8. Return to private sector of industries that the state has managed poorly, in particular the telephone system and the railroads. Regarding the latter, competition needs to be enhanced between the major lines, which need, in turn, to be managed differentially with respect to regional and local lines.

9. Abolition of the state monopoly on postal and telegraphic communications so that private enterprise may supplement and eventually replace the state-run service.

The subsequent section, ‘Cornerstones of Social Policy’, begins with a statement of the importance of private property and industry as the fundamental basis of Fascist economic and social policy. This runs

Fascism recognises the social function of private property. At once a right and a duty, private property is the form of management that society has traditionally granted individuals so that they may increase the overall patrimony.

In its opposition to socialist projects for reconstruction that rely upon a dogmatically collectivist model of economics, the National Fascist Party has its feet firmly planted in the soil of our historical and national reality. This reality does not allow for a single type of agricultural or industrial economy. The party, accordingly, supports any and every solution, be it individualistic or any other kind, that will guarantee the maximum level of production and well-being.

The National Fascist Party advocates a regime that would strive to increase our national wealth by unleashing individual enterprises and energies – the most powerful and industrious factor in economic production – and by abolishing, once and for all, the rusty, costly, and unproductive machinery of state-, society -, and municipality-based control. The party thus supports all efforts to enhance Italy’s productivity and to eliminate forms of individual and group parasitism.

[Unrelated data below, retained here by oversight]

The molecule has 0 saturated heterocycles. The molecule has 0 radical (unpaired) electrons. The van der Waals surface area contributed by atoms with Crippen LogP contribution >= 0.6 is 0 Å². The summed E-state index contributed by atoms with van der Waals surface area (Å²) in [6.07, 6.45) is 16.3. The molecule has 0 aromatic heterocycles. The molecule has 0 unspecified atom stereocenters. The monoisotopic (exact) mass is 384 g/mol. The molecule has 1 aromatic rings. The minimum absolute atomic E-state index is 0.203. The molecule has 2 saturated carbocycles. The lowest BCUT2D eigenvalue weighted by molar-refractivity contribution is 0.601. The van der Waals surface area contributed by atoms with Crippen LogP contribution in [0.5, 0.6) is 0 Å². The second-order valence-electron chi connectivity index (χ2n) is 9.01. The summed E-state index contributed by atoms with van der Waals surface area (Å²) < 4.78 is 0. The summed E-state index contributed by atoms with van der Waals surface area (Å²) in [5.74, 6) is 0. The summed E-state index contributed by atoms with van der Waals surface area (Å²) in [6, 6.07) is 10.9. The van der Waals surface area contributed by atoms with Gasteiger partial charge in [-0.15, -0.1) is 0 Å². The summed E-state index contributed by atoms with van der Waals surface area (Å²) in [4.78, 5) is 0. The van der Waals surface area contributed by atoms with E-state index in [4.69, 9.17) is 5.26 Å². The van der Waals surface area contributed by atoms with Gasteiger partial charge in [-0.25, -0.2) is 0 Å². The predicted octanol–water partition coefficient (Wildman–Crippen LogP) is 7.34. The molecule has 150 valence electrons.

see Jeffrey T. Schnapp, ed., A Primer of Italian Fascism (Lincoln, Nebraska: University of Nebraska Press 2000), 14-15.

Now the Fascist programme did contain elements of Socialism, such as the demands for an eight hour working day, and later in Mussolini’s regime the state ended up owning a sizable part of the Italian economy as it was forced to buy up failing corporations. But even if the regime was forced to go back on its stated policy of allowing failing companies to go to the wall, it still strongly supported private enterprise although subject to considerable state intervention.

It’s very clear from this that, at least at that stage, Fascist economic policy was very similar to the free enterprise economics of Thatcher and Reagan. There’s also a further similarity, in that contemporary politics in both America and Britain is also corporatist. The Italian Fascist economy was supposed to be run by a ‘Chamber of Corporations and Fasces’ in which both representatives of management and the trade unions sat together. In practice the trade unions were strictly controlled by the Fascist state, with the management and proprietors enjoying a far greater degree of freedom. Contemporary Britain and America has a form of corporativism, in that very members of Congress in the US and parliament in Britain are proprietors or senior management of private firms. The parties also receive substantial funding from private corporations, with the result that government policy is framed to benefit private corporate interests, rather than working people.

Unlike Mussolini’s later regime, however, the current right-wing governments haven’t worked out that free trade and an economy based on untrammeled, absolute private industry doesn’t work either. They’re what the Australian economist John Quiggin has described as ‘zombie economics’, because the ideas are dead and should have been discarded long ago, but are still haunting us.

Conservative propagandists are therefore completely wrong. Fascism was pro-capitalist, and supported private enterprise, despite the movement’s left-wing origins and Mussolini’s attempt to return to socialism during the brief period of the Nazi-supported Salo Republic. It is very similar to today’s Conservativism rather than socialism, although the Republicans and Tories haven’t outlawed rival political parties nor tried to replace parliament or congress with a personal dictatorship and corporativist chamber. But Boris Johnson over here and Donald Trump across the pond are sounding more Fascist day by day, as BoJob’s splenetic attack on British MPs ‘collaborating’ with the EU shows.